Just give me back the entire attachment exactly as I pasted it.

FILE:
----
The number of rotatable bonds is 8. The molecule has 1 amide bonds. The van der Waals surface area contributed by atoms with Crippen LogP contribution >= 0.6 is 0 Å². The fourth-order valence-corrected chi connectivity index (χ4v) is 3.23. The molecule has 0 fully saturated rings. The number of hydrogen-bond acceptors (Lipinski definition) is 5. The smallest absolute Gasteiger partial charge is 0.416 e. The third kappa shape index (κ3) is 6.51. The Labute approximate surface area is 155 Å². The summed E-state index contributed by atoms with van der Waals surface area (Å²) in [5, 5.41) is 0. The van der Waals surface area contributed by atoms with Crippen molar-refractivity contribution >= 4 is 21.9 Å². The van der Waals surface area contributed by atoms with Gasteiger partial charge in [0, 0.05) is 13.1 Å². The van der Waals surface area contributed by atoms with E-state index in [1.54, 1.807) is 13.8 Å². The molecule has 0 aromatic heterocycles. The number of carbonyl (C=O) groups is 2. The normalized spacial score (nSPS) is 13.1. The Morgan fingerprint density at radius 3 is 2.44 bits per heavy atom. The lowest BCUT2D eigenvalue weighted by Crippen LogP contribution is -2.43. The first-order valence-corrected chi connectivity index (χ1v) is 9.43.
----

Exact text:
The number of rotatable bonds is 8. The molecule has 1 amide bonds. The van der Waals surface area contributed by atoms with Crippen LogP contribution >= 0.6 is 0 Å². The fourth-order valence-corrected chi connectivity index (χ4v) is 3.23. The molecule has 0 fully saturated rings. The number of hydrogen-bond acceptors (Lipinski definition) is 5. The smallest absolute Gasteiger partial charge is 0.416 e. The third kappa shape index (κ3) is 6.51. The Labute approximate surface area is 155 Å². The summed E-state index contributed by atoms with van der Waals surface area (Å²) in [5, 5.41) is 0. The van der Waals surface area contributed by atoms with Crippen molar-refractivity contribution >= 4 is 21.9 Å². The van der Waals surface area contributed by atoms with Gasteiger partial charge in [0, 0.05) is 13.1 Å². The van der Waals surface area contributed by atoms with E-state index in [1.54, 1.807) is 13.8 Å². The molecule has 0 aromatic heterocycles. The number of carbonyl (C=O) groups is 2. The normalized spacial score (nSPS) is 13.1. The Morgan fingerprint density at radius 3 is 2.44 bits per heavy atom. The lowest BCUT2D eigenvalue weighted by Crippen LogP contribution is -2.43. The first-order valence-corrected chi connectivity index (χ1v) is 9.43.